But those kinds of things were very minimal and I happily kept reading. In fact, once I completed the book, I instantly searched for and then purchased the next novel from Alastair Puddick. He has a new fan in me.

If you enjoy quirky and clever stories, I highly recommend The Unexpected Vacation of George Thring to you. It’s a very fun read.

*I received a copy of this book from the publisher in exchange for a fair review.

Book Review: Dark Matter by Blake Crouch

darkmatter

Have you ever started reading a book that initially excited you, but then you read a little bit more of it and then you weren’t sure if you liked it enough to continue reading it? That’s how it was for me at first with Dark Matter. But before I go much further here, let me share this blurb of the book from the publisher, so you know a little bit about the story:

Are you happy with your life?”

Those are the last words Jason Dessen hears before the masked abductor knocks him unconscious.

Before he awakens to find himself strapped to a gurney, surrounded by strangers in hazmat suits.

Before a man Jason’s never met smiles down at him and says, “Welcome back, my friend.”

In this world he’s woken up to, Jason’s life is not the one he knows. His wife is not his wife. His son was never born. And Jason is not an ordinary college physics professor, but a celebrated genius who has achieved something remarkable. Something impossible.

Is it this world or the other that’s the dream? And even if the home he remembers is real, how can Jason possibly make it back to the family he loves? The answers lie in a journey more wondrous and horrifying than anything he could’ve imagined—one that will force him to confront the darkest parts of himself even as he battles a terrifying, seemingly unbeatable foe.

From the author of the bestselling Wayward Pines trilogy, Dark Matter is a brilliantly plotted tale that is at once sweeping and intimate, mind-bendingly strange and profoundly human—a relentlessly surprising science-fiction thriller about choices, paths not taken, and how far we’ll go to claim the lives we dream of.

Okay, that seriously sounds like a fantastic read, doesn’t it? I was very excited to dive into the book and get totally wrapped up in it. And I did – for a little while. The first couple of chapters had me totally hooked. But then, it started to lose me.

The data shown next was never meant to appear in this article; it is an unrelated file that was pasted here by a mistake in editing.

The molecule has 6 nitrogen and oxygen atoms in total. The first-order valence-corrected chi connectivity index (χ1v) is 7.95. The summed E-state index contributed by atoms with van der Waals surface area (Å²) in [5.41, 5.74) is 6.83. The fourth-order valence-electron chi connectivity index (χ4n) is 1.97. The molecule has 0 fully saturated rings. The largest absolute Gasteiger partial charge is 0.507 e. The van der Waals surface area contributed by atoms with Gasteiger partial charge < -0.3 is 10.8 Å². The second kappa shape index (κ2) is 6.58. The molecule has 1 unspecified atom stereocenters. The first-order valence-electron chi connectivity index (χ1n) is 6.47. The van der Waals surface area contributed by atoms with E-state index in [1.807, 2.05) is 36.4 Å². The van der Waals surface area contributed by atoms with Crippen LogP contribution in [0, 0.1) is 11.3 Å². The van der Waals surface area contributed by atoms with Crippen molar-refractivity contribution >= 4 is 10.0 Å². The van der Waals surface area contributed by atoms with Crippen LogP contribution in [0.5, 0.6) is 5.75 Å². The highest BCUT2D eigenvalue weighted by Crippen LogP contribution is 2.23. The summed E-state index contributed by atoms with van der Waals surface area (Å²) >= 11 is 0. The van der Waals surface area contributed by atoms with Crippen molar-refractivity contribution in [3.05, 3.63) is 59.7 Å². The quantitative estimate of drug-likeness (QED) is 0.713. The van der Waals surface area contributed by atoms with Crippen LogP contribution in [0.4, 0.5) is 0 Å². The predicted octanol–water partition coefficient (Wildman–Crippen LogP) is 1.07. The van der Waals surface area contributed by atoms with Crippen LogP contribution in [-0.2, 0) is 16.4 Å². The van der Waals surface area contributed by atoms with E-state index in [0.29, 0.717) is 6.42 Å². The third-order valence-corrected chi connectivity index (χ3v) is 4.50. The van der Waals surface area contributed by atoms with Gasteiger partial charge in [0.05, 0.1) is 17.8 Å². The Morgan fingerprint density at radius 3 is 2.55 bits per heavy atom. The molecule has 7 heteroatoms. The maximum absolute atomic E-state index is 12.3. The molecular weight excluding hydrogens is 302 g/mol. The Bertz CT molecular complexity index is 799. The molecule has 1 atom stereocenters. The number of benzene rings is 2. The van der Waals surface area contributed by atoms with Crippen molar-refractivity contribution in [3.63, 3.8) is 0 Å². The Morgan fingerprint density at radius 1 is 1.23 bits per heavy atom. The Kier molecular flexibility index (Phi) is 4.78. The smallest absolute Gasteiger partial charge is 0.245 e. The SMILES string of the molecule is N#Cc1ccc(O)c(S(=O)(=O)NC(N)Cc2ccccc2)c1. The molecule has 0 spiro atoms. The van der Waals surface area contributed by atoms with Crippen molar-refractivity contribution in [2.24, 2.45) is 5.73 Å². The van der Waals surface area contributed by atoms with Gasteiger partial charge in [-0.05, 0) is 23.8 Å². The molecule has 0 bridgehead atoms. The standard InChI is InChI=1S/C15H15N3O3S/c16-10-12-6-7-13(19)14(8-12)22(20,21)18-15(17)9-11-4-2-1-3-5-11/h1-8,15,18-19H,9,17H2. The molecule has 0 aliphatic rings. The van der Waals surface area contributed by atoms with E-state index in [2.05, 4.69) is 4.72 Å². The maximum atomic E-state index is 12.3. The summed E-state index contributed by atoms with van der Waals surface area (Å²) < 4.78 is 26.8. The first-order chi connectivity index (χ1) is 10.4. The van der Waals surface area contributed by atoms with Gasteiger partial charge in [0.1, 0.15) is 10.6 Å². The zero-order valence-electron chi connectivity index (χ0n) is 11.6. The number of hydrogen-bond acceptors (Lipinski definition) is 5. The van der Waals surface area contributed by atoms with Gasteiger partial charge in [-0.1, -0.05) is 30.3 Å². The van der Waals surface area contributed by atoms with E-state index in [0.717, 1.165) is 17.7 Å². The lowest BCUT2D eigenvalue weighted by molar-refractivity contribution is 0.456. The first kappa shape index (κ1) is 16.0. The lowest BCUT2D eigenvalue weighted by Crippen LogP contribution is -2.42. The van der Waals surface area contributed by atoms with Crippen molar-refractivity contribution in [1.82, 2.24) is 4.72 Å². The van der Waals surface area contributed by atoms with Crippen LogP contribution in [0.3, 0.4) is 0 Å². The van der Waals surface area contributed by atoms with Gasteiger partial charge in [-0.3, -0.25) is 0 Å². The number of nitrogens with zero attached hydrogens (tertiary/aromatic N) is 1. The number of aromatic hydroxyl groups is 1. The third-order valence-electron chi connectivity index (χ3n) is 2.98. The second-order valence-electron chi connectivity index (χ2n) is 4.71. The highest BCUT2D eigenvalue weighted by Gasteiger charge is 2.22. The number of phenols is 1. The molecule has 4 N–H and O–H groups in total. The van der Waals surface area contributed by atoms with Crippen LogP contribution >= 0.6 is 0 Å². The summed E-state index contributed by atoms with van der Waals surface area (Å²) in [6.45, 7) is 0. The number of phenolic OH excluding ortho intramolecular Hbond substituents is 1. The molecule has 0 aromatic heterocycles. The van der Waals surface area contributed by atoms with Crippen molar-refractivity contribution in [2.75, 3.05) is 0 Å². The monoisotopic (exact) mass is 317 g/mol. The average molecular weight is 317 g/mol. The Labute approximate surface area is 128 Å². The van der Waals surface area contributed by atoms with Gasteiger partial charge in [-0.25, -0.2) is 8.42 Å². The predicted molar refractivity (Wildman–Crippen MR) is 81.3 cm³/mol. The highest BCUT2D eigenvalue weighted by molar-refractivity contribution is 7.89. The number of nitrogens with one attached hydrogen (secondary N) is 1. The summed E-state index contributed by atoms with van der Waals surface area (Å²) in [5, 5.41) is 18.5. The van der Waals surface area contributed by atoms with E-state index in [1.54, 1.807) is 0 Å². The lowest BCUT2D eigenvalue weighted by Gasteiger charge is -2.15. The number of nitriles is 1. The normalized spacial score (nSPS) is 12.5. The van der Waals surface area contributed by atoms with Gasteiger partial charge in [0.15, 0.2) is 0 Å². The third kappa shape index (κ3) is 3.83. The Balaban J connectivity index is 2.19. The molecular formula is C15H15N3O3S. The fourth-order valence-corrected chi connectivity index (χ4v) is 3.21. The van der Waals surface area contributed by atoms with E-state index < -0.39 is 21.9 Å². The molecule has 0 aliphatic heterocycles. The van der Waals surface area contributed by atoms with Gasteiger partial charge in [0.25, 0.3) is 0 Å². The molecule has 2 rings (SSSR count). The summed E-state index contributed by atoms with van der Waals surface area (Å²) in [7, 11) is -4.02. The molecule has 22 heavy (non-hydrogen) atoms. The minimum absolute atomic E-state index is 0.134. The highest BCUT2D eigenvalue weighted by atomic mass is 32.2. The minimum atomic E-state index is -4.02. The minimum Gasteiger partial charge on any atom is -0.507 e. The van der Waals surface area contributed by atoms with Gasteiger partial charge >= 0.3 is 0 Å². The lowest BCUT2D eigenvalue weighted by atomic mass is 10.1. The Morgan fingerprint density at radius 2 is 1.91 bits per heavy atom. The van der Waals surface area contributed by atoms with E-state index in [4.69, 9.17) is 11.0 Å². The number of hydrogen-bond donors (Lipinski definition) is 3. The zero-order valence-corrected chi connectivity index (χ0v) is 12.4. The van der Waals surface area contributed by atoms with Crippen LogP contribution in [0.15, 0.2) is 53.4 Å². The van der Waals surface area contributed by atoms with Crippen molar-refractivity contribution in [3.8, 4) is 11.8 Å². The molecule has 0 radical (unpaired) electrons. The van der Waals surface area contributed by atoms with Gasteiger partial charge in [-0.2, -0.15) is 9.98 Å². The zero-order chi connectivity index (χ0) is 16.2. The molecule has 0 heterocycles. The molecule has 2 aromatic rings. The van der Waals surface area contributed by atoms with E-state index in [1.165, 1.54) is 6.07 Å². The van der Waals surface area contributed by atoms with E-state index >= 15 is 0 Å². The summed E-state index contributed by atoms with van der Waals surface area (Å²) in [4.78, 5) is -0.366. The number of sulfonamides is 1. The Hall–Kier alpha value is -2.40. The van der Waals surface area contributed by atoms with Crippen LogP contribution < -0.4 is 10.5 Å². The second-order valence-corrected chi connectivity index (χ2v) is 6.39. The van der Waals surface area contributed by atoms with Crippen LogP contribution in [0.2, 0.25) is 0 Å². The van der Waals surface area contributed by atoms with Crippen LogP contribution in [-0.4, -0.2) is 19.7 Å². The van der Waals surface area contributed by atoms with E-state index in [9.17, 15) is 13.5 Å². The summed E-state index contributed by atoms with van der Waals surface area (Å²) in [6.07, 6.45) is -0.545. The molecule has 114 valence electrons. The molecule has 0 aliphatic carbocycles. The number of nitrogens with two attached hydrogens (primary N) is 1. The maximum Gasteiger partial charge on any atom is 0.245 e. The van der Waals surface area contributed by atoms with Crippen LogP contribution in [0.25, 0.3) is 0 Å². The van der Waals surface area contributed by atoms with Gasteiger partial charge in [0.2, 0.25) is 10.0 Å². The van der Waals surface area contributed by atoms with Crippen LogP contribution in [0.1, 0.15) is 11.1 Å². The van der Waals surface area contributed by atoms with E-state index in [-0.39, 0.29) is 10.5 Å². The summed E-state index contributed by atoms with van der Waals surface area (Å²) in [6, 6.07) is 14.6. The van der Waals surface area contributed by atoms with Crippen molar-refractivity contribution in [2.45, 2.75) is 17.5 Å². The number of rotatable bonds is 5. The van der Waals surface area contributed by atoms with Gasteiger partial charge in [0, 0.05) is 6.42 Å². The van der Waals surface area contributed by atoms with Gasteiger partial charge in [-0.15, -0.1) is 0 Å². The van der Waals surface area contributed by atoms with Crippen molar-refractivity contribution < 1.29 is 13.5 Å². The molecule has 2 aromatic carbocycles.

To be honest, I’m still trying to figure out why I began to lose interest in it. The writing was certainly good enough. This is the first Blake Crouch book I’ve read, but I was immediately impressed with his skills as a writer.

I think, though, that the problem was more with me than with the book itself.

I don’t read a lot of sci fi thrillers, so it probably took me a little longer to totally get into the story than it probably would for regular readers of books like this. Some of the more “scientific” parts of the story slowed it down for me towards the beginning and I wasn’t sure if I cared enough to keep reading.

But I did. And I’m very glad that I did. Like I said before, Crouch is a talented writer and storyteller. He made the book very compelling and I eventually grew to care a lot about the characters. Also, the story itself kept getting better and better as it moved forward. In particular, the last hundred or so pages were especially interesting, clever, and exciting.

So, my recommendation is to read this book. Chances are very good that you’ll love it all the way through. However, if you do struggle at all with it, well, don’t give up on it too soon. Stick with it and I bet you’ll like it.

As for me, I ended up liking it a lot. I’ll be reading another Blake Crouch book very, very soon.